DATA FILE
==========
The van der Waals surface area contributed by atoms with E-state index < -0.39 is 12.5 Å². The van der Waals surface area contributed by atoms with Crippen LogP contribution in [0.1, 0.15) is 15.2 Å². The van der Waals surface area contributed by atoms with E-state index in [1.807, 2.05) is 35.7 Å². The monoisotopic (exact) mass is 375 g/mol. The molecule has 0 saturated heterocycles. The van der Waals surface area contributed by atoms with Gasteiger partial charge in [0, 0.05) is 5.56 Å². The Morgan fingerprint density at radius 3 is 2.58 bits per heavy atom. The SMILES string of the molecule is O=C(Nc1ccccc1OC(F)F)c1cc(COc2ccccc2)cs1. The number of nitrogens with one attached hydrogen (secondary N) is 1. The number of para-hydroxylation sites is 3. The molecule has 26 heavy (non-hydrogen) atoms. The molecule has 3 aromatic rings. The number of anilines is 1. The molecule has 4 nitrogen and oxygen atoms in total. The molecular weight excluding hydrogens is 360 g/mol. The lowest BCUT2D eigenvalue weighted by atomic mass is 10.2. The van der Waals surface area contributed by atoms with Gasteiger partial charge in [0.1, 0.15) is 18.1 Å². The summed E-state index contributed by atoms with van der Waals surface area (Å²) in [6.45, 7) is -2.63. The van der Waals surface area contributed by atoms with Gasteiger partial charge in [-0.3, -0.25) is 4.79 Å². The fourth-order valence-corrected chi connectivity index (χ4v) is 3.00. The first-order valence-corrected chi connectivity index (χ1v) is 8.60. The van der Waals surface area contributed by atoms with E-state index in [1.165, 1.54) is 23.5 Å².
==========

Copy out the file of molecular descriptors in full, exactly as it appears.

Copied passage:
The van der Waals surface area contributed by atoms with E-state index < -0.39 is 12.5 Å². The van der Waals surface area contributed by atoms with Crippen LogP contribution in [0.1, 0.15) is 15.2 Å². The van der Waals surface area contributed by atoms with E-state index in [1.807, 2.05) is 35.7 Å². The monoisotopic (exact) mass is 375 g/mol. The molecule has 0 saturated heterocycles. The van der Waals surface area contributed by atoms with Gasteiger partial charge in [0, 0.05) is 5.56 Å². The Morgan fingerprint density at radius 3 is 2.58 bits per heavy atom. The SMILES string of the molecule is O=C(Nc1ccccc1OC(F)F)c1cc(COc2ccccc2)cs1. The number of nitrogens with one attached hydrogen (secondary N) is 1. The number of para-hydroxylation sites is 3. The molecule has 26 heavy (non-hydrogen) atoms. The molecule has 3 aromatic rings. The number of anilines is 1. The molecule has 4 nitrogen and oxygen atoms in total. The molecular weight excluding hydrogens is 360 g/mol. The lowest BCUT2D eigenvalue weighted by atomic mass is 10.2. The van der Waals surface area contributed by atoms with Gasteiger partial charge in [0.1, 0.15) is 18.1 Å². The summed E-state index contributed by atoms with van der Waals surface area (Å²) in [6.45, 7) is -2.63. The van der Waals surface area contributed by atoms with Gasteiger partial charge in [-0.3, -0.25) is 4.79 Å². The fourth-order valence-corrected chi connectivity index (χ4v) is 3.00. The first-order valence-corrected chi connectivity index (χ1v) is 8.60. The van der Waals surface area contributed by atoms with E-state index in [1.165, 1.54) is 23.5 Å².